Tag Archives: new media

Week 3: Ranking Tactics and Virtual Communities

While discussing YouTube, José van Dijck argues that the site’s interface influences the popularity of videos through ranking tactics that promote popular favourites (Reader, page 94). How do ranking tactics impact on the formation online ‘communities’?

The emergence of Web 2.0 and social media sites such as Twitter, Facebook, MySpace and WordPress has prompted many to discuss the impact of social interaction online upon traditional societies and social structures. The rise of virtual communities, communities based on shared interests via the Internet rather than geographical location, is often associated with a “move increasingly towards the creation of a global virtual society, which optimistically promises unlimited/uninterrupted democratic freedom of speech and self-expression, as well as the general revision and revival of the so-called public sphere” (Koskinas and Tsekiras, 2011: 41). While it is completely idealistic to say that they promise “unlimited democratic freedom of speech and self-expression”, it is often thought that those interacting and participating online promote cultural citizenship by being more involved in and aware of a global society (van Dijck, 2009: 44). However, it is much less straight forward than this.

Popular video sharing website YouTube is one website claiming to be for the sake of online communities. “It is your community! Each and every user of YouTube makes the site what it is, so don’t be afraid to dig in and get involved!”, the site claims. Though, YouTube is less passive than this implies. The website’s interface displays collections of videos suggested for certain genres, with links taking you to pages dedicated to comprehensively informing you of what is popular and ‘top of the charts’ regarding, say, music videos. Further, YouTube have created their own blog in order to update you on the latest trends for YouTube videos and search patterns.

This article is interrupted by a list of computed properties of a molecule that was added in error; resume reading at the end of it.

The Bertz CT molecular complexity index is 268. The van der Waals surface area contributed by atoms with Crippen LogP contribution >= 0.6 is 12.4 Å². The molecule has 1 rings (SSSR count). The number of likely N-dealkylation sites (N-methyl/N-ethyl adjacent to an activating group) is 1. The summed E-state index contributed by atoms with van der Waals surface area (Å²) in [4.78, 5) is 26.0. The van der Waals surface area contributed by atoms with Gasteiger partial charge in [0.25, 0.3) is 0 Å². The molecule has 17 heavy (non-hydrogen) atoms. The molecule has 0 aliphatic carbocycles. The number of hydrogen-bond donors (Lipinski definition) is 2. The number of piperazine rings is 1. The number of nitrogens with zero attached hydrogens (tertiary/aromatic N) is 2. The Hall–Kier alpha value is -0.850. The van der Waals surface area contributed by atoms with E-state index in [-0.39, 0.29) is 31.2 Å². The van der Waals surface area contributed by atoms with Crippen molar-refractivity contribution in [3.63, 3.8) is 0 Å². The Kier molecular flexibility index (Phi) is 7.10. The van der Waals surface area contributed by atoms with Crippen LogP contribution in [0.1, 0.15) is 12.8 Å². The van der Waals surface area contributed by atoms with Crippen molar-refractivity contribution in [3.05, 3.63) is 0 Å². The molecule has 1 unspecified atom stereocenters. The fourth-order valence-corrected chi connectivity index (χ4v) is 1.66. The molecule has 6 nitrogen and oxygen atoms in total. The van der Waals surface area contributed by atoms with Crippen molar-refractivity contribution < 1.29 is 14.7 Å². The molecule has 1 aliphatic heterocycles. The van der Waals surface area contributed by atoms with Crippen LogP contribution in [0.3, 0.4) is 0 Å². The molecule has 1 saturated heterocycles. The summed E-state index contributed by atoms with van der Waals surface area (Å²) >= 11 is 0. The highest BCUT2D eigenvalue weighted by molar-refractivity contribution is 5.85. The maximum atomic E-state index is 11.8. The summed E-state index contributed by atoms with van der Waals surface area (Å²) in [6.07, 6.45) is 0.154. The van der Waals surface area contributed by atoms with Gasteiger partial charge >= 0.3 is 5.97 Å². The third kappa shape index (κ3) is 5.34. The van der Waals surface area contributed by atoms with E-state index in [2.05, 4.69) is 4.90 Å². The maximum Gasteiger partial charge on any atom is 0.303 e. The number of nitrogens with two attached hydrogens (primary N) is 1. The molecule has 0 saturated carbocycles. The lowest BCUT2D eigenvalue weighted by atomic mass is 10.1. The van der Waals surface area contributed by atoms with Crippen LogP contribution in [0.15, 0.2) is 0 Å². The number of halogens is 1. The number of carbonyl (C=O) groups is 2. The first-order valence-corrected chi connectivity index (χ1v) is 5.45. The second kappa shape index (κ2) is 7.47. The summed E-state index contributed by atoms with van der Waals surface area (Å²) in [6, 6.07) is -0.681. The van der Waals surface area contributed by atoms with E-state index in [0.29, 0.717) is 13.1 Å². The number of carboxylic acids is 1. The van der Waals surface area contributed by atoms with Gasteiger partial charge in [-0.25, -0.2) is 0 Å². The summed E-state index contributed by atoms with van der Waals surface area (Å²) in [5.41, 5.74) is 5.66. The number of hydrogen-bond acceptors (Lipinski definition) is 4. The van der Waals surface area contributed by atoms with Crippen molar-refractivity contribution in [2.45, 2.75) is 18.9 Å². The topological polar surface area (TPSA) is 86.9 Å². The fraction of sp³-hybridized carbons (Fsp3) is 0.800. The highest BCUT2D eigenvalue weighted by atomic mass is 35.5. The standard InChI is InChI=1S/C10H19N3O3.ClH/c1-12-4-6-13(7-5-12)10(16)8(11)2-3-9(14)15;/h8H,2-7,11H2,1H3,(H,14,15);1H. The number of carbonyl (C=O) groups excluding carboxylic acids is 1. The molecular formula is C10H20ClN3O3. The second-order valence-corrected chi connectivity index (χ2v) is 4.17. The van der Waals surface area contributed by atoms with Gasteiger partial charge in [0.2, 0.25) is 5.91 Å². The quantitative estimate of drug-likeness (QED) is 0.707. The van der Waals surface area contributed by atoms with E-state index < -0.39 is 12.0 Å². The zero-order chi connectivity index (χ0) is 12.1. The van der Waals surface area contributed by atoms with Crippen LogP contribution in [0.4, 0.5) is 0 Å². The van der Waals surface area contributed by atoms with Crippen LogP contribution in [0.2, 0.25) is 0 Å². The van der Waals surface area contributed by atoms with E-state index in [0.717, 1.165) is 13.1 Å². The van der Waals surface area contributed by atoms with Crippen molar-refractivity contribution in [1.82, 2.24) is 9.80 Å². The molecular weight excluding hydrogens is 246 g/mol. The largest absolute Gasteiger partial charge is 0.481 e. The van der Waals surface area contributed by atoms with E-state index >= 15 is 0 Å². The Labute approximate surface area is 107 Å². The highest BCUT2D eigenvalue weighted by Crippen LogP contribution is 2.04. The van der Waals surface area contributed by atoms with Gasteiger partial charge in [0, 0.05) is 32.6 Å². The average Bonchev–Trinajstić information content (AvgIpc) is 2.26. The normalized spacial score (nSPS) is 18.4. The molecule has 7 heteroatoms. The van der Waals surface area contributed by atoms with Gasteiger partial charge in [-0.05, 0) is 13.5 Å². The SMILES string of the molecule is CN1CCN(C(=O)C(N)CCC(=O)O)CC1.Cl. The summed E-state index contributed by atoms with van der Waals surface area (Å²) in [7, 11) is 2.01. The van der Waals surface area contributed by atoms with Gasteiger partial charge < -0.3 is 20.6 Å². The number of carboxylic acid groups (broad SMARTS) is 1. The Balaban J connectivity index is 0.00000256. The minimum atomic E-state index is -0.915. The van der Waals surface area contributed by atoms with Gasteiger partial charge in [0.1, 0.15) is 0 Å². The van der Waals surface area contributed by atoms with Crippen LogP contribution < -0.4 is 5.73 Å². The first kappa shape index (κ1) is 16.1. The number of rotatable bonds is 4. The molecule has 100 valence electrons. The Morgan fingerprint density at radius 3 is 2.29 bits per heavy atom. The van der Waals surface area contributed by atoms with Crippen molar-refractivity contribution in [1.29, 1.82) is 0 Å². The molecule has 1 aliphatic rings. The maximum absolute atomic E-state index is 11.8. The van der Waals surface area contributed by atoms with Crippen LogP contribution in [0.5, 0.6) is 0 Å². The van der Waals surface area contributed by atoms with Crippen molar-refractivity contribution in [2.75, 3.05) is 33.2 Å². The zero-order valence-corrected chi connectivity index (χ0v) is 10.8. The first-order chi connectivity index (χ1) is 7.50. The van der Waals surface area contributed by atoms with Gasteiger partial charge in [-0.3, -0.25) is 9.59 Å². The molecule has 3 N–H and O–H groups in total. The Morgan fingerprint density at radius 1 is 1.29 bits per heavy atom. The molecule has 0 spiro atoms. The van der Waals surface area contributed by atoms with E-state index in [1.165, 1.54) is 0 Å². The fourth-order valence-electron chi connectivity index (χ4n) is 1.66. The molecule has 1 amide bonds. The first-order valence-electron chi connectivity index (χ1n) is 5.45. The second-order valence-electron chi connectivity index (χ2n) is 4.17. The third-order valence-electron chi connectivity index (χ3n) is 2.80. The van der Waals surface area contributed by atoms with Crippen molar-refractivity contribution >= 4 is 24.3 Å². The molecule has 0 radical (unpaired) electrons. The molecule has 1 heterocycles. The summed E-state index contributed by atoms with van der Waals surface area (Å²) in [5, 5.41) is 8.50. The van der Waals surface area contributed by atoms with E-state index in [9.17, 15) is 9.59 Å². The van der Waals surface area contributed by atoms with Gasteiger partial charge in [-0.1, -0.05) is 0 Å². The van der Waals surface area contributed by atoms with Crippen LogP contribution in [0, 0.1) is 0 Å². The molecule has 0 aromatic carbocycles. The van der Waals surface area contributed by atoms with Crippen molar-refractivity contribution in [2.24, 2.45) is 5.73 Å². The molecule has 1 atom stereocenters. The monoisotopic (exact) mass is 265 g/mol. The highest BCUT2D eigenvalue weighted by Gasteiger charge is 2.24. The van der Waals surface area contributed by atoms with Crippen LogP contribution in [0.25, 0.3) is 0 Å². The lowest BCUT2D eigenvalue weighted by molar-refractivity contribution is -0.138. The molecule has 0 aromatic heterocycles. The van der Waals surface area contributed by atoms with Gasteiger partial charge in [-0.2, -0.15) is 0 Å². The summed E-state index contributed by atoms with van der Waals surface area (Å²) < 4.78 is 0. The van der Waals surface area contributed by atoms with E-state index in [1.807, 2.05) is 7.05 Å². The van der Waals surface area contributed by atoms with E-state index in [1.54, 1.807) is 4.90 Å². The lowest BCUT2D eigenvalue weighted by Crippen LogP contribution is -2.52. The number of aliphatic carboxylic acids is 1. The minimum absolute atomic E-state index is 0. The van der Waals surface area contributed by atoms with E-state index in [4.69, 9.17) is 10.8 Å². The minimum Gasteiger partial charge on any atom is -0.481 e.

Another example of a website that works to create a user generated content community is radio station Triple J’s Unearthed site. It states that it is “a music community open to musicians and public alike”, which allows unsigned artists to “upload and share their best tracks … with the ever growing community of music fans”. Its homepage, though, offers similar structures to that of YouTube, by presenting featured music and artist spotlights, alongside a selection of reviews, a list of recent uploads, and a chart listing the top 5 songs on the website.

The interfaces and, particularly, the ranking systems that these sites use play a role in “maneuvering individual users and communities” (van Dijck, 2009: 45). They are understandable; websites such as YouTube need to inspire any passive users they attract for financial reasons. Though they are an element of user generated content (UGC) websites that are not entirely considered when it is claimed that “new networked technologies lead to enhanced involvement of recipients as well as to active cultural citizenship” (van Dijck, 2009: 45). This assertion is generalized; there are many different variables, a significant one being ranking tactics, which aim to shape and mould the formation of online communities. Claims that an idealistic public sphere, a “citizen-designed, citizen-controlled worldwide communications network” (Rheingold cited in Koskinas and Tsekiras, 2011: 41), will inevitably be formed are premature; sites like YouTube have some degree power in forming these communities and controlling them. Though it is not obvious, ranking systems often direct us to forming communities on their basis and, therefore, sites controlling these systems have control over the creation of such networks.